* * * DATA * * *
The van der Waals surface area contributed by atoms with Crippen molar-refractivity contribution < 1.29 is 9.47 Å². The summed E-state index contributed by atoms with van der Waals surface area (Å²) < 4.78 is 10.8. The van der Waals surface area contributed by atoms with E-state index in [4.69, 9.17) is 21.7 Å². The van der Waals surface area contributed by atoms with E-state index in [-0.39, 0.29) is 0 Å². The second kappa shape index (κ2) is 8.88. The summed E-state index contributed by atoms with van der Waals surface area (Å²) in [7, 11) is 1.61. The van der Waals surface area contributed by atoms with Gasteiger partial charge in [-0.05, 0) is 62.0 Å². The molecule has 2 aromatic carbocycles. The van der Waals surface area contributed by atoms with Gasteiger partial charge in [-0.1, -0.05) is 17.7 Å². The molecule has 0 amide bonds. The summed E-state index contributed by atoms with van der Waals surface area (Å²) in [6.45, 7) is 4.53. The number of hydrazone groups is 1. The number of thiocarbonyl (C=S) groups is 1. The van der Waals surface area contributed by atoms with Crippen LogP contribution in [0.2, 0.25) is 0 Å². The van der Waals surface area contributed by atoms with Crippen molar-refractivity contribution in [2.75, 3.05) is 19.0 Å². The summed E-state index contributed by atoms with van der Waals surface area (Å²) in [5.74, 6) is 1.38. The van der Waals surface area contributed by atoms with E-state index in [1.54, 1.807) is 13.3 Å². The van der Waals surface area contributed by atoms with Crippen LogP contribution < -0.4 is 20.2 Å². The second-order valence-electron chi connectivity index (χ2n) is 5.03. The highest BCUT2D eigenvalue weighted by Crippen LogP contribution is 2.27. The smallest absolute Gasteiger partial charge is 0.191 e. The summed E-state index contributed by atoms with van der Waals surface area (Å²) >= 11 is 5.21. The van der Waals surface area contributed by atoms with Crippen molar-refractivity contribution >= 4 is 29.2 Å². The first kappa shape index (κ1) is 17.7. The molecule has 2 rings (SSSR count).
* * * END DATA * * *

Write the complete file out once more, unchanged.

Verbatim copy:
The van der Waals surface area contributed by atoms with Crippen molar-refractivity contribution < 1.29 is 9.47 Å². The summed E-state index contributed by atoms with van der Waals surface area (Å²) < 4.78 is 10.8. The van der Waals surface area contributed by atoms with E-state index in [4.69, 9.17) is 21.7 Å². The van der Waals surface area contributed by atoms with E-state index in [-0.39, 0.29) is 0 Å². The second kappa shape index (κ2) is 8.88. The summed E-state index contributed by atoms with van der Waals surface area (Å²) in [7, 11) is 1.61. The van der Waals surface area contributed by atoms with Gasteiger partial charge in [-0.05, 0) is 62.0 Å². The molecule has 2 aromatic carbocycles. The van der Waals surface area contributed by atoms with Gasteiger partial charge in [-0.1, -0.05) is 17.7 Å². The molecule has 0 amide bonds. The summed E-state index contributed by atoms with van der Waals surface area (Å²) in [6.45, 7) is 4.53. The number of hydrazone groups is 1. The number of thiocarbonyl (C=S) groups is 1. The van der Waals surface area contributed by atoms with Crippen LogP contribution in [0.2, 0.25) is 0 Å². The van der Waals surface area contributed by atoms with Crippen molar-refractivity contribution in [2.75, 3.05) is 19.0 Å². The summed E-state index contributed by atoms with van der Waals surface area (Å²) in [5.74, 6) is 1.38. The van der Waals surface area contributed by atoms with E-state index in [1.54, 1.807) is 13.3 Å². The van der Waals surface area contributed by atoms with Crippen LogP contribution < -0.4 is 20.2 Å². The second-order valence-electron chi connectivity index (χ2n) is 5.03. The highest BCUT2D eigenvalue weighted by Crippen LogP contribution is 2.27. The smallest absolute Gasteiger partial charge is 0.191 e. The summed E-state index contributed by atoms with van der Waals surface area (Å²) >= 11 is 5.21. The van der Waals surface area contributed by atoms with Crippen molar-refractivity contribution >= 4 is 29.2 Å². The first kappa shape index (κ1) is 17.7. The molecule has 2 rings (SSSR count).